San Franciscans Flip Anti-Chinese Graffiti Into Words of Support and Love
Someone has been spray-painting the phrase "No more Chinese" on various walls and buildings throughout San Francisco's Portola and Bay View neighborhoods in the last week.
Now, some locals are fighting back — and they're doing so in the most San Francisco way imaginable:
Culture blogger Angry Asian Man has documented a series of interventions where instances of the racist graffiti were painted over with a touch of what the city's been known for since at least the summer of '67: Love!
Seriously: In multiple places, "No More Chinese" was surreptitiously replaced with phrases like "[Heart] More Chinese" or simply "More Chinese!" — before promptly being scrubbed off by city workers and documented by police as part of an ongoing hate crime investigation.
This spate of graffiti comes less than a month after Twitch founder Justin Kan had the phrase "Fuck you Gook!" written in black marker on his garage in the Duboce Triangle neighborhood by a white, bearded stranger. The crime was caught on security camera, as Mic reported previously.
Justin's brother, Damien Kan, told Mic that he and his brother have since painted over their garage door using blackboard paint, and are planning to have children from a local school write uplifting messages over it.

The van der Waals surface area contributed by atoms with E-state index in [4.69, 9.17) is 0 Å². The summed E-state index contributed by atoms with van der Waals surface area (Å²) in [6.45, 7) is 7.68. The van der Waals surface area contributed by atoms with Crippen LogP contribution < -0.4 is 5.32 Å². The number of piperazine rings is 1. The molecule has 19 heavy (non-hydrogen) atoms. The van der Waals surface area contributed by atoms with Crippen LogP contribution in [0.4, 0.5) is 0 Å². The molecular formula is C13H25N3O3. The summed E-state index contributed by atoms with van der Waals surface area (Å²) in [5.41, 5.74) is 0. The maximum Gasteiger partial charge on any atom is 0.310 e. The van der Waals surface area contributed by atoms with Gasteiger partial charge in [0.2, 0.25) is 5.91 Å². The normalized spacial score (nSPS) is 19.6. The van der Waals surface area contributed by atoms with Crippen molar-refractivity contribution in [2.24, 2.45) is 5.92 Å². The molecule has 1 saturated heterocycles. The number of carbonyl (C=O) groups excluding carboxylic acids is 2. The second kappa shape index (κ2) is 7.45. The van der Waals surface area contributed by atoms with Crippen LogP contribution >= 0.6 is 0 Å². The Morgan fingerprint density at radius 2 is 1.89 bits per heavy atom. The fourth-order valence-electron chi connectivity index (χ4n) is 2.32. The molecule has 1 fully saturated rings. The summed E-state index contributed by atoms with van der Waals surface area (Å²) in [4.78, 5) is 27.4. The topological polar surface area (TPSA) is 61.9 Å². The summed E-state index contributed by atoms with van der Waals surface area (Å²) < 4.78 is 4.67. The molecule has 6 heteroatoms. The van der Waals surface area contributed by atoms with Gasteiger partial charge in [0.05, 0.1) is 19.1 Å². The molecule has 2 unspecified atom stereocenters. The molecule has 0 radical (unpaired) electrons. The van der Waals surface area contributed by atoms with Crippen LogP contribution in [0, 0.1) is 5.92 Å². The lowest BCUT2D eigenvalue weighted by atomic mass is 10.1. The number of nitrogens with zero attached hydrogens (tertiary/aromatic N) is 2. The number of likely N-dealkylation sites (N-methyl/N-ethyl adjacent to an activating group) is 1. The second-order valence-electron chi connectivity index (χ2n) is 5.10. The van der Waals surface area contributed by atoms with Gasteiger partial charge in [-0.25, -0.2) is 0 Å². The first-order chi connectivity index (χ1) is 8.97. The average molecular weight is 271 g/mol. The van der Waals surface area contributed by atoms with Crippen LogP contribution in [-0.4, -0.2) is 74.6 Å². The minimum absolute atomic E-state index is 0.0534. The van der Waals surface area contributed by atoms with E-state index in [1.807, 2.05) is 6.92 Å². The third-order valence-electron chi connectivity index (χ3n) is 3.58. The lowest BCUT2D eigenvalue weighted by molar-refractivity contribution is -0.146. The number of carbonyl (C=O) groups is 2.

"Turn that negative into a positive," Damien said.
Meanwhile: San Francisco continues to undergo a drastic series of demographic shifts precipitated by an influx of young tech professionals in recent years. According to SFist, by some estimates, the city's median rent prices jumped 13.5% in 2014, with the median one-bedroom apartment now going for $3,500 per month.
As the city becomes the go-to nesting zone for Silicon Valley's elite, intercultural conflict has arisen in spaces ranging from tech commuter buses' contested use of public transportation routes to the now-viral argument between Dropbox employees and local youth in the Mission district over the use of a soccer field.
The Portola district — where some of the graffiti was found — has long been framed as a "hidden gem" of San Francisco's southeast corner, home to an increasing Asian population that in 2009 constituted about half of the neighborhood, according to SFGate. The investigation into who is responsible for the graffiti is ongoing. Meanwhile, the rest of San Francisco continues to let love prevail.
UPDATE, Thursday, Sept. 10: San Francisco police late Wednesday arrested John Schenone, 62, and booked him on five counts of felony hate crime and five counts of felony vandalism in connection with the graffiti. He is currently being held in County Jail.
h/t Angry Asian Man